The harsh, cold waters around Rebun Island, located off the northernmost tip of Japan, produce a bounty of seafood delicacies. Uni-don and Hokke no Chanchan-yaki are two renowned dishes.
Sea urchin (uni in Japanese) and Atka mackerel (hokke are especially delicious as summer approaches and for which Rebun Island is especially proud.
Hokke no Chanchan-yaki: The hearth-style grilled soul food of Rebun Island
Rebun Island is situated about 60 kilometers west of Wakkanai City, the town on the northern tip of Hokkaido. Rising up out of the Sea of Japan it is a long, narrow island about 29 kilometers in length, north to south, and about 8 kilometers wide, east to west. To its south is Rishiri Island.
The only way to get to the island is by ship either from Wakkanai or Rishiri Island. From Wakkanai, it takes a little less than two hours and from Rishiri Island, about 45 minutes.
Robata Chidori is only a four-minute walk from the Kafukako Ferry Terminal and a place you should visit at least once to experience the two gourmet specialties that use fresh sea urchin and Atka mackerel: Uni-don and Hokke Chanchan-yaki.
This public-house-style restaurant has been popular since it opened in the late 1940s not only for its hearth-style cooking but also for its set menus and noodle dishes. It has a tasty menu that appeals not only to residents but to tourists as well.
We ordered as soon as we sat down at one of the hearth grills on the raised seating section. The third-generation owner, Mr. Hiroshi Nishioka, quickly came and took our order of Hokke Chanchan-yaki and placed a mesh grill on the hearth.
When we hear the word “Chanchan-yaki,” as Japanese we tend to think of salmon grilled in the chanchan style, which is generally prepared by wrapping salmon, vegetables, miso, butter, and other ingredients in aluminum foil, which is then grilled. Still, here the Hokke no chanchan-yaki is made differently.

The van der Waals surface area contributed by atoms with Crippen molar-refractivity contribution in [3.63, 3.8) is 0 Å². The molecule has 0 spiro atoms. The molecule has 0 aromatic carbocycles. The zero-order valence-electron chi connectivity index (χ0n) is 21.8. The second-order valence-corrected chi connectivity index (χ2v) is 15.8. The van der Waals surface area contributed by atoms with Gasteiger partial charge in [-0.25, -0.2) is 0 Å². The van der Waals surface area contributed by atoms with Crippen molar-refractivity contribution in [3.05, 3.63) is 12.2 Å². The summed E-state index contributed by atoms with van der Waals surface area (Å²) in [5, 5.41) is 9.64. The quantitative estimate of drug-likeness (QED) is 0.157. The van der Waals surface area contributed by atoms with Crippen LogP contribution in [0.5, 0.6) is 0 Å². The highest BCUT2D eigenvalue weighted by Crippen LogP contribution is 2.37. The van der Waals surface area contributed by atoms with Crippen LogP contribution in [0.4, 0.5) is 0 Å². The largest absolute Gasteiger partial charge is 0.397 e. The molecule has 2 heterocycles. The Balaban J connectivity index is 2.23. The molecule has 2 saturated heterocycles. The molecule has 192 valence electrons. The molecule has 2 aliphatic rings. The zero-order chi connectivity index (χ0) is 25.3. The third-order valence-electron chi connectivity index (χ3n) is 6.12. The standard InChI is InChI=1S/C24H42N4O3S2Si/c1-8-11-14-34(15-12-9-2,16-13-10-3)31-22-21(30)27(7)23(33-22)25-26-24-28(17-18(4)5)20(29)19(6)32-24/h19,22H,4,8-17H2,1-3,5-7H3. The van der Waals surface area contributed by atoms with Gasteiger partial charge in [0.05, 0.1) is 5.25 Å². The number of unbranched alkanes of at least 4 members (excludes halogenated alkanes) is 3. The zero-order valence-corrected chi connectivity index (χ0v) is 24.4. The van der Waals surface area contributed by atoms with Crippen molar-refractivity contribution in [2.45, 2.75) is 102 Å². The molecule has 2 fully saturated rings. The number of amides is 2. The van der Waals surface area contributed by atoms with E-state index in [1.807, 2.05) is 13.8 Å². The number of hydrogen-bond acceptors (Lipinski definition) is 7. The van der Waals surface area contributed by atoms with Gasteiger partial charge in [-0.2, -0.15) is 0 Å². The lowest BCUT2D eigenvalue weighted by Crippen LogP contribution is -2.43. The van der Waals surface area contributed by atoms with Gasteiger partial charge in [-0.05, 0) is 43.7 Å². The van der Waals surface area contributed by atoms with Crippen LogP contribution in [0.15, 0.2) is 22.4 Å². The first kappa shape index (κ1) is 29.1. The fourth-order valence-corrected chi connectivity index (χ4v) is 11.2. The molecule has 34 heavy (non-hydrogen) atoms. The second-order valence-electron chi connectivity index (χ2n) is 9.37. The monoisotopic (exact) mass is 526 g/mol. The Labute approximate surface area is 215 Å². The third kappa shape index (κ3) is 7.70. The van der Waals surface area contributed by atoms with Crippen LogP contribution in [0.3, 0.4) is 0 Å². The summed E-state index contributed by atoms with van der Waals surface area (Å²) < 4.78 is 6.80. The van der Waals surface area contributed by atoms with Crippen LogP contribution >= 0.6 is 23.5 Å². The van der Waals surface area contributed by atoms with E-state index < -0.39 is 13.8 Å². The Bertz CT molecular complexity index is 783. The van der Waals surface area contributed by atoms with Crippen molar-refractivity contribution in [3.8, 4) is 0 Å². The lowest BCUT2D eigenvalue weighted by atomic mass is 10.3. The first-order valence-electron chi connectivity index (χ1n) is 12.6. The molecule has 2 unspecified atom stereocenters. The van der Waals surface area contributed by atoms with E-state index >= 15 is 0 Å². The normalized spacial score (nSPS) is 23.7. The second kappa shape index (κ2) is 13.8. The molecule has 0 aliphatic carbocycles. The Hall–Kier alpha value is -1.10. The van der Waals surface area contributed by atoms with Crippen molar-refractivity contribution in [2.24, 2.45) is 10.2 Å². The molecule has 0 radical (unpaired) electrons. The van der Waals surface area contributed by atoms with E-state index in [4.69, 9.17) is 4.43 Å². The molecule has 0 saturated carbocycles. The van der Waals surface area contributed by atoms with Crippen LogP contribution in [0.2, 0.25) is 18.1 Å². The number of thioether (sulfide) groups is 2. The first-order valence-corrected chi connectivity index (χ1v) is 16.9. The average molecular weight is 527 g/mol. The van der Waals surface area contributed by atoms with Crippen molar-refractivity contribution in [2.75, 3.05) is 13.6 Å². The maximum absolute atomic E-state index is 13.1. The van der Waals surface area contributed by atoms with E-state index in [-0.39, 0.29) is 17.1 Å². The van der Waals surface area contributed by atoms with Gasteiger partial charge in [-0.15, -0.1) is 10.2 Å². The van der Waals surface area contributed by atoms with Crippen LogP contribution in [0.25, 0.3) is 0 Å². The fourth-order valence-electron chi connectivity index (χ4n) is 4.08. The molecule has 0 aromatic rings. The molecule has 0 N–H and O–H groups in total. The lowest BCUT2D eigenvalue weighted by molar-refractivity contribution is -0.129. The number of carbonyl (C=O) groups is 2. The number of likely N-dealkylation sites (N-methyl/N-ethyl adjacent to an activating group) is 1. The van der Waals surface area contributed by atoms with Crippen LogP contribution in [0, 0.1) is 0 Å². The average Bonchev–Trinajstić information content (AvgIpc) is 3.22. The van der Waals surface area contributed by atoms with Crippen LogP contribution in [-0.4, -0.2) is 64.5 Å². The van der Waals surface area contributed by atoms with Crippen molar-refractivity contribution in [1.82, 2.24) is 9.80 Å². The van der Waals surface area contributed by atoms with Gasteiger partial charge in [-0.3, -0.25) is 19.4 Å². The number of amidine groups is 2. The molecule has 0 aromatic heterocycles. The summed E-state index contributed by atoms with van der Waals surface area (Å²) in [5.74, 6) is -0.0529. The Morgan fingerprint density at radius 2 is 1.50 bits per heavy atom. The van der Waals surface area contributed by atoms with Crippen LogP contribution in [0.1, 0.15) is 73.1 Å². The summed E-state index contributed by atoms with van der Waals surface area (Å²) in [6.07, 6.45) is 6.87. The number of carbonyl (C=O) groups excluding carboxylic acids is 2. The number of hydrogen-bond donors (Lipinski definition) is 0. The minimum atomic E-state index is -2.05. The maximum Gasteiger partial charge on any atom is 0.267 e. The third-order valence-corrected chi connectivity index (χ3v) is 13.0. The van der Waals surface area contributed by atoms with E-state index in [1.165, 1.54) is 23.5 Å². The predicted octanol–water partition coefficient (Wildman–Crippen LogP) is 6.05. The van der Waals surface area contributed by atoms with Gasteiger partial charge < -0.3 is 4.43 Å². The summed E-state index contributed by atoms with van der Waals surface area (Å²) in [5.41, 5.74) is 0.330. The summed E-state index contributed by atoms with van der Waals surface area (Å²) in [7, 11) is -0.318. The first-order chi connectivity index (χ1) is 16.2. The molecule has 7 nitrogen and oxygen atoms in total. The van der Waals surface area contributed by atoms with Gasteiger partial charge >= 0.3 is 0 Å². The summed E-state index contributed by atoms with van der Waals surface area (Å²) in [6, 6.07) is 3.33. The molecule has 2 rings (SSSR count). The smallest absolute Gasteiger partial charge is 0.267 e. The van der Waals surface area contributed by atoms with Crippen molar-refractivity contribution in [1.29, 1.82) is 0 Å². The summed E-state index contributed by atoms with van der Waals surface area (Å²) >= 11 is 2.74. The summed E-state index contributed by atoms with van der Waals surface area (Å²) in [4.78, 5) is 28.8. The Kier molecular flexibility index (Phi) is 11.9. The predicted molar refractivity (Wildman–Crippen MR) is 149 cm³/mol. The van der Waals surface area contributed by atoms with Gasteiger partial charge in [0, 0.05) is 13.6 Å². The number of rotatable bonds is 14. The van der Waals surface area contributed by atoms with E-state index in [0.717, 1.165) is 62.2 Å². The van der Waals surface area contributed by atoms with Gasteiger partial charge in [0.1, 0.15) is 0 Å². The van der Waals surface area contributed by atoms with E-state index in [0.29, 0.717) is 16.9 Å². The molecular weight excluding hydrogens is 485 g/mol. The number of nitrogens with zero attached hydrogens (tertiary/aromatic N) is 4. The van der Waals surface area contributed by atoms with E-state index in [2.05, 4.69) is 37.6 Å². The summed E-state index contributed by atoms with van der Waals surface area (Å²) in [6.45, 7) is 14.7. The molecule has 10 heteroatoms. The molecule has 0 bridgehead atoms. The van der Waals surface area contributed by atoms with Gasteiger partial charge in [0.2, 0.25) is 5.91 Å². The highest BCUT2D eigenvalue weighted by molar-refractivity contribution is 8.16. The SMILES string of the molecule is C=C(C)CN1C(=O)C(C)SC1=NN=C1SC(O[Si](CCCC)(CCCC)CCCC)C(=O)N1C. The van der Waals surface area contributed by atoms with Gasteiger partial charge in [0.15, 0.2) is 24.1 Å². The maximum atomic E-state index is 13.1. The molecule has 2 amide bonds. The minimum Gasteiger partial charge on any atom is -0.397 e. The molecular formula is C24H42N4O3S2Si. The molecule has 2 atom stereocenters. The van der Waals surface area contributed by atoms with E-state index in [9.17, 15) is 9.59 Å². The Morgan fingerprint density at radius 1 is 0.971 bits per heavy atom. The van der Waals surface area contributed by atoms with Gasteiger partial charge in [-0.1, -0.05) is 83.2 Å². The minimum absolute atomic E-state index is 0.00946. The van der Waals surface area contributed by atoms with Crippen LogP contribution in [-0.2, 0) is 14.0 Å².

It is prepared very simply by putting a miso sauce and green onions on filleted fresh Atka mackerel taken from nearby waters, which are then placed on a grill over charcoal. This style was begun by the first-generation owner and has continued ever since.
Before returning to the kitchen, Mr. Nishioka explained, “It cooks from the tail, so it is best to eat it from the tail end. I’ll come back when it is ready for eating.”
The charcoal is prepared in just the right way so that the fish is not burned, but cooked all the way through in a short period of time.
As the fish is grilled, smoke rises, filling the air with its sweet aroma, and after waiting in anticipation for seven or eight minutes, Mr. Nishioka returns and pronounces that it is ready to eat. The fish comes away smoothly when the chopsticks are put to it. Mr. Nishioka recommended that we dip the meat in the miso sauce and green onions on top.
Following his instructions, I lightly mixed the miso sauce and onions over the top of the fish. The meat came away easily in my chopsticks, tender and juicy, the flavor enveloping my mouth with the first bite.
The shop uses fresh Atka mackerel from early May through October. Between June and August, the fish is particularly fatty, so every year at this time, a lot of fish are frozen and put into storage for use at the other times of the year when there is no fishing.
The miso sauce is homemade and has a slightly sweet flavor, a recipe handed down from the second-generation owner. This original miso sauce gives the dish its unique taste and is hugely popular. It is also used in the Teppo-yaki dish made from squid taken from around Rebun Island.
Teppo-yaki is made by stuffing the body of a squid with its goro (internal organs), legs, and a miso sauce which is then grilled. The miso sauce and goro give it a particularly rich flavor and one which I highly recommend.
Uni-don: a magnificent bowl containing two layers of sea urchin!